How is antiretroviral therapy selected in treatment-experienced patients with HIV infection?

Updated: Apr 18, 2019
  • Author: R Chris Rathbun, PharmD, BCPS (AQ-ID), AAHIVP; Chief Editor: John Bartlett, MD  more...
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Antiretroviral activity and durability improves with the addition of fully active agents in a regimen.  Ideally, regimens should include at least 2 or, optimally, 3 fully active agents. The selection of individual agents should be based on the antiretroviral treatment history, genotypic and/or phenotypic resistance results, drug-drug interaction potential, and medication intolerance, with the goal of maximizing antiviral activity and adherence.

Divergence from the strategy of using 2 NRTIs with either an INSTI, NNRTI or a PI is typically necessary as the extent of drug resistance increases. It is not uncommon to include 4 to 6 antiretrovirals in a regimen for a patient with extensive drug resistance in order to increase the degree of activity. [8]

The introduction of new antiretroviral agents has broadened the number of active agents available for treatment of patients with infection due to resistant HIV and has improved the success rate of therapy. Limited information exists regarding optimal combinations of agents for treatment, as selection is often based on resistance testing results, prior treatment history, and intolerance. [8]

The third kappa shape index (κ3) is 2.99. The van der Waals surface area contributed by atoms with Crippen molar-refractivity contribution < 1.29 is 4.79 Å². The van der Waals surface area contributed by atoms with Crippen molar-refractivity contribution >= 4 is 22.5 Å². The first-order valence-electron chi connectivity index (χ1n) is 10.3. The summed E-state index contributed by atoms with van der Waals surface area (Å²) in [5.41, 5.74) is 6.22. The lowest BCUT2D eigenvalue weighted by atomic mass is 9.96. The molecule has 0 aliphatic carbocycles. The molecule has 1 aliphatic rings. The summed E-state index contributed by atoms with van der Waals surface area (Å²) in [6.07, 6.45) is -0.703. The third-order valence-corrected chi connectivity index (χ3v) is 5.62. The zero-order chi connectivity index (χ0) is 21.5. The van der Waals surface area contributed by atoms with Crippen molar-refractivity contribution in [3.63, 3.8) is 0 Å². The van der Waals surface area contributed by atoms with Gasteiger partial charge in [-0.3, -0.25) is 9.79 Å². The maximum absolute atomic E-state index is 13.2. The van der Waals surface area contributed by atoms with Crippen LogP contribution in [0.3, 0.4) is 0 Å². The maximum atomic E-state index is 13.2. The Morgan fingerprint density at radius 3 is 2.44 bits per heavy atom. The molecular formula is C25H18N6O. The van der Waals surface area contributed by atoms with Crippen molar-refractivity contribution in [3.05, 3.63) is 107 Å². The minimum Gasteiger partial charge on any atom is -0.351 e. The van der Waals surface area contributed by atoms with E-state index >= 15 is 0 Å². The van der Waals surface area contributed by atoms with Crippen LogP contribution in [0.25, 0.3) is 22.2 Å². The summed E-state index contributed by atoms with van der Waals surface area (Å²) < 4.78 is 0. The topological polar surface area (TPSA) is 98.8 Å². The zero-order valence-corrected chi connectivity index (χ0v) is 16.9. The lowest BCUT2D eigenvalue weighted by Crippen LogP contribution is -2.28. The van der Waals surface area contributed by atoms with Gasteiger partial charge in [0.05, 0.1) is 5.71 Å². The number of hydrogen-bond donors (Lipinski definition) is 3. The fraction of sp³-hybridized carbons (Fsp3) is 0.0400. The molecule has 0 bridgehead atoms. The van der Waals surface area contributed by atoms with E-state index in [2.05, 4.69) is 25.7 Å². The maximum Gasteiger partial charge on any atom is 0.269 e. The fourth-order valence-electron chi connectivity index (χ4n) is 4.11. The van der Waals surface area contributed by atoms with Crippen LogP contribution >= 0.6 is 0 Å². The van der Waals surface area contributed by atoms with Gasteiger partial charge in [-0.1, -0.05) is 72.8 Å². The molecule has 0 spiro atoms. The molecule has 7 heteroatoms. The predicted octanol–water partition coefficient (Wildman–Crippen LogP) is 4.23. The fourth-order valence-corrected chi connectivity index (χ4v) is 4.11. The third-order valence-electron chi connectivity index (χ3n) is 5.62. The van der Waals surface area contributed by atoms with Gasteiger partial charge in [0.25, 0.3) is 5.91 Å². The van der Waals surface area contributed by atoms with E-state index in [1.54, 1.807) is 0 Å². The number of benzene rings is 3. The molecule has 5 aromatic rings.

Enfuvirtide is highly effective in the treatment of antiretroviral therapy–experienced patients but requires subcutaneous injection twice daily and is associated with injection-site reactions.

Darunavir and tipranavir typically retain activity in the presence of multiple protease inhibitor mutations. However, the use of tipranavir has been hindered by the potential for interaction with other antiretroviral agents, hepatotoxicity, and reports of intracranial bleeding events.

Etravirine is considered a second-generation NNRTI and is most effective when combined with other active agents but may cause drug-drug interactions with other antiretroviral agents.

Dolutegravir and bictegravir can possibly be used in the setting of raltegravir and elvitegravir resistance, though administration may need to be increased to twice daily.

The role of maraviroc in patients with extensive drug resistance has been limited because of the high frequency of dual/mixed-tropic or CXCR4-tropic virus in patients with more longstanding HIV infection and the necessity for expensive tropism assay pretesting.

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